I'm steadily approaching 50 posts on this blog. I have a Google doc with an alphabetized list of the words I've used just to avoid repeats and it's really getting on in length. It's kind of...amazing? It's hard starting new routines. I'm trying to give myself credit where it's due, though. 40+ daily posts is a lot. Good job, me.
Two new visual novel demos came out in the last few days that I'm looking forward to playing through: Heart of the Woods and Infurubia. I'm trying to make more time to play visual novels again because I feel like...to be a good writer, you have to read a lot. It follows, then, that to be a good visual novel writer, you should probably play some visual novels. You have to respect the medium and the groundwork laid down by those who came before you. That's why I'm always a little wary of new visual novel devs who wax poetic about how they're doing something totally new or how everyone else is doing it wrong. It always turns out that they've only played, like, one visual novel. How can you glean an accurate representation of the medium that way?
I've heard the phrase "kindness coins" thrown about a lot. Usually it's in the context of real people. As in, "putting kindness coins into someone's slot until you can get into their pants." Lately, it's started being applied to visual novels. As in, "it's sociopathic to be able to put kindness coins into this character until you get into their pants." I don't think that's quite the right way to look at it, though.
When you play a visual novel, you are not actually the main character. ...I know, what a concept, right? You read from their POV most of the time, yes, but you are not them. You are, in fact, an omniscient third party. When you choose options to progress the story, the character is (usually) not thinking to themselves, "What do I say to get into this person's pants?" It's just that you, as that omniscient third party, are deciding what kind of story you'd like to see. Nobody (well, almost nobody) thinks to themselves, "Gosh, do I say the intelligent thing, the charming thing, the excited thing, or the sexy thing to get this person to like me?" At most, I'd say people tend to worry more about phrasing and timing. When should we say this? Is my language too harsh or not harsh enough?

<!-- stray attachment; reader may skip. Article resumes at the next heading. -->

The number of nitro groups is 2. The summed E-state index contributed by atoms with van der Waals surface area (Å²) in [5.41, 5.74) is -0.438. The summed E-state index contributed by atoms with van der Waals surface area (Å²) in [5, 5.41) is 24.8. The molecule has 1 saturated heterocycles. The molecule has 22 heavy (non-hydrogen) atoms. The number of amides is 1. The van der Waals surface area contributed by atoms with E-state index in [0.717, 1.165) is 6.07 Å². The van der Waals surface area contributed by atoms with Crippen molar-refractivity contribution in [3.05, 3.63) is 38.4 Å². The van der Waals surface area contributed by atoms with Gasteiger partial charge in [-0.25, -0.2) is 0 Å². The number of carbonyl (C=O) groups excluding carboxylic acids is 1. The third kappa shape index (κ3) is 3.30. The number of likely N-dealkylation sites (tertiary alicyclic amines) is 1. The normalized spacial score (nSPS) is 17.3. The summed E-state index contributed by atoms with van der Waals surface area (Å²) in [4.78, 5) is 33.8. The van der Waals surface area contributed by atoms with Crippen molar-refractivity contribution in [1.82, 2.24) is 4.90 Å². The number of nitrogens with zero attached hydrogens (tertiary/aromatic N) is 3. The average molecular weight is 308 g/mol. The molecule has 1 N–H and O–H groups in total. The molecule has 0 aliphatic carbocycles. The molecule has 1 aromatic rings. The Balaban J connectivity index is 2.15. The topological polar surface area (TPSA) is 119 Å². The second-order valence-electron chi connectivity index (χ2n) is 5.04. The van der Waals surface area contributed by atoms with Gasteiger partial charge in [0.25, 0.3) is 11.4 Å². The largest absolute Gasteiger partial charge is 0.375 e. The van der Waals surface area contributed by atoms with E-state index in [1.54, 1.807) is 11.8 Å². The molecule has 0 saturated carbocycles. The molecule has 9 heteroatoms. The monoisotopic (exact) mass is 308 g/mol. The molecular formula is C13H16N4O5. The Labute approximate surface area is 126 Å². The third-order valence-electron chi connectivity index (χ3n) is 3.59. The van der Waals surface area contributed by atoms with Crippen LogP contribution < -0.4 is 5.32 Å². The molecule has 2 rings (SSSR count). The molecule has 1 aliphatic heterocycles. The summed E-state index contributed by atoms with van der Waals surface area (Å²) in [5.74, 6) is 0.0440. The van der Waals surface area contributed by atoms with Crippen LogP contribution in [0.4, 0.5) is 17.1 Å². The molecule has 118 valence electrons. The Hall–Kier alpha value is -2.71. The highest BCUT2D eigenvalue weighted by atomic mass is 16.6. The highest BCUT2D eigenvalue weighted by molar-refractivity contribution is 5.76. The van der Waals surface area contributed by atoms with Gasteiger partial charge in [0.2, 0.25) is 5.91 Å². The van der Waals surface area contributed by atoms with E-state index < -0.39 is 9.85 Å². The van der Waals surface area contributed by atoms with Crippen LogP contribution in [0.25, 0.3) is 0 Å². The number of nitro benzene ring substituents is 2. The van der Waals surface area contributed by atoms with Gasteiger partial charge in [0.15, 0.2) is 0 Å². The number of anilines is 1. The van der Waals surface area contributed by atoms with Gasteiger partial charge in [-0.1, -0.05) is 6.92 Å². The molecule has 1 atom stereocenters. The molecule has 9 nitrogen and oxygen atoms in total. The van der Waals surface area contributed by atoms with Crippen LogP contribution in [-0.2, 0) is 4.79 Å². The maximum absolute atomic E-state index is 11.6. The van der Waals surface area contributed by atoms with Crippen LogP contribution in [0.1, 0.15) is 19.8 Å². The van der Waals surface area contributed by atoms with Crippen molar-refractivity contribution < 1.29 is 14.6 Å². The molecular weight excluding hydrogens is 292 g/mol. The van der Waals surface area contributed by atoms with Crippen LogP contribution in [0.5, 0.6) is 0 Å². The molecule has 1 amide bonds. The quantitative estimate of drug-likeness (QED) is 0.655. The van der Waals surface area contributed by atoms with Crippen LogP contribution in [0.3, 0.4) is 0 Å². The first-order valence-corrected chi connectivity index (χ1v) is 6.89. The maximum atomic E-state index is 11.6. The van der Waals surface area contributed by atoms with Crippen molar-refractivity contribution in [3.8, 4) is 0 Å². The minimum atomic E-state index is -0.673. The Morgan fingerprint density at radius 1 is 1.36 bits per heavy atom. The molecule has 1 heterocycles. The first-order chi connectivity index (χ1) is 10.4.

I think that's the beauty of interactive fiction, especially romantic games. How many times have I read a manga and thought "Man, I wish she'd ended up with that other love interest instead"? Far too many. That's why, when I discovered otome games for the first time, it was like this great big world had opened to me. I no longer had to watch as the heroine got together with the guy I didn't like. I now had the power to pair her up with (almost) whichever love interest I wanted! That eventually turned into me wanting to make my own games where players get to do the same thing. I am so attached to my characters that I'd love to make all sorts of different couples happen. That's all there is to it. It's not that you're chasing down each love interest like you're adding notches to a bedpost, but that you're getting to read a bunch of different stories—with different outcomes—about the characters you love.
I don't write visual novels while trying to make the games an accurate, 100% true-to-life representation of falling in love. I don't think it's possible to truly gamify feelings that way. If someone made a visual novel about how I fell in love with my boyfriend, it would have no choices and would show four months of very boring scenes.
But fiction, games...they're about the imagination, about exploring different possibilities in a world that we can't access in real life. ...And yeah, maybe that world has sociopaths in it at times. But it's no less amazing and ought to be respected.
And if people do treat dating sims like they're adding notches to a bedpost, like...what's so bad about that? Whatever makes you happy, I say. ↩︎
From a player's POV, anyway. I mean, 99% of the scenes would take place inside the bookstore, with just 1 or 2 in a cafe. Love is weird and hard to explain to those outside it. ↩︎